Our idea of time is back to front
To put it another way: we tend to think that 'now' arises within 'time', but actually 'time' arises within 'now'. All we ever experience is 'now'; but, in order to explain our experience, we come up with a concept of time, and apply it to what arises within the 'now'. We create seemingly real, solid objects out of what appears to us in the present moment, and we give those solid objects identities with histories and futures and all the rest of it. Ultimately, however, all of this is simply an elaborate story that we tell ourselves, and one which crumbles upon close examination.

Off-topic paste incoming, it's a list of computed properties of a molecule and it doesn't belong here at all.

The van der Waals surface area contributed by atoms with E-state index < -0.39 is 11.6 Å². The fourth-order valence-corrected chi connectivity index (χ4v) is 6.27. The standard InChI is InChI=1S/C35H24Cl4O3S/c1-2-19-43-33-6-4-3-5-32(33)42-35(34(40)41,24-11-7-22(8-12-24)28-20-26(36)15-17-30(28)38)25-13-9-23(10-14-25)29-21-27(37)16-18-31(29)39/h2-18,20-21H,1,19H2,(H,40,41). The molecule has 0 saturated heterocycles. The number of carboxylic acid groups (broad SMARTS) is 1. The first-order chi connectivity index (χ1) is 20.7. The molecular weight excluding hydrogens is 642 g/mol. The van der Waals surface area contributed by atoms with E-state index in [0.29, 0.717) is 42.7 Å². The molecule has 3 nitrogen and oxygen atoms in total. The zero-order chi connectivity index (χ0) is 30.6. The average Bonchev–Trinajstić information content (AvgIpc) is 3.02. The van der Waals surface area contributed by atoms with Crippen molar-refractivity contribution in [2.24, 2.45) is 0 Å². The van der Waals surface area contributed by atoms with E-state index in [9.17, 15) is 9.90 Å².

As we explore our present-moment experience, we come to a view of time which is vastly more interconnected than simply a point travelling along a timeline. The total experience in this present moment arises in dependence on every single aspect of this moment - every part of the experience contributes to the whole. Part of that experience is our sense of the past - the history of everything present in this moment, both ourselves and the perceived objects around us. (Notice how your experience of sitting in meditation changes before and after the bell that ends the session. Both before and after the bell you're sitting quietly, potentially in exactly the same position, but your experience after the bell has a totally different quality because the sound of the bell has indicated 'the meditation is over'.) And another part of the experience in the present moment is our sense of the future - what we're going to be doing next, what our future plans are, what we're going to have to deal with later on today or tomorrow.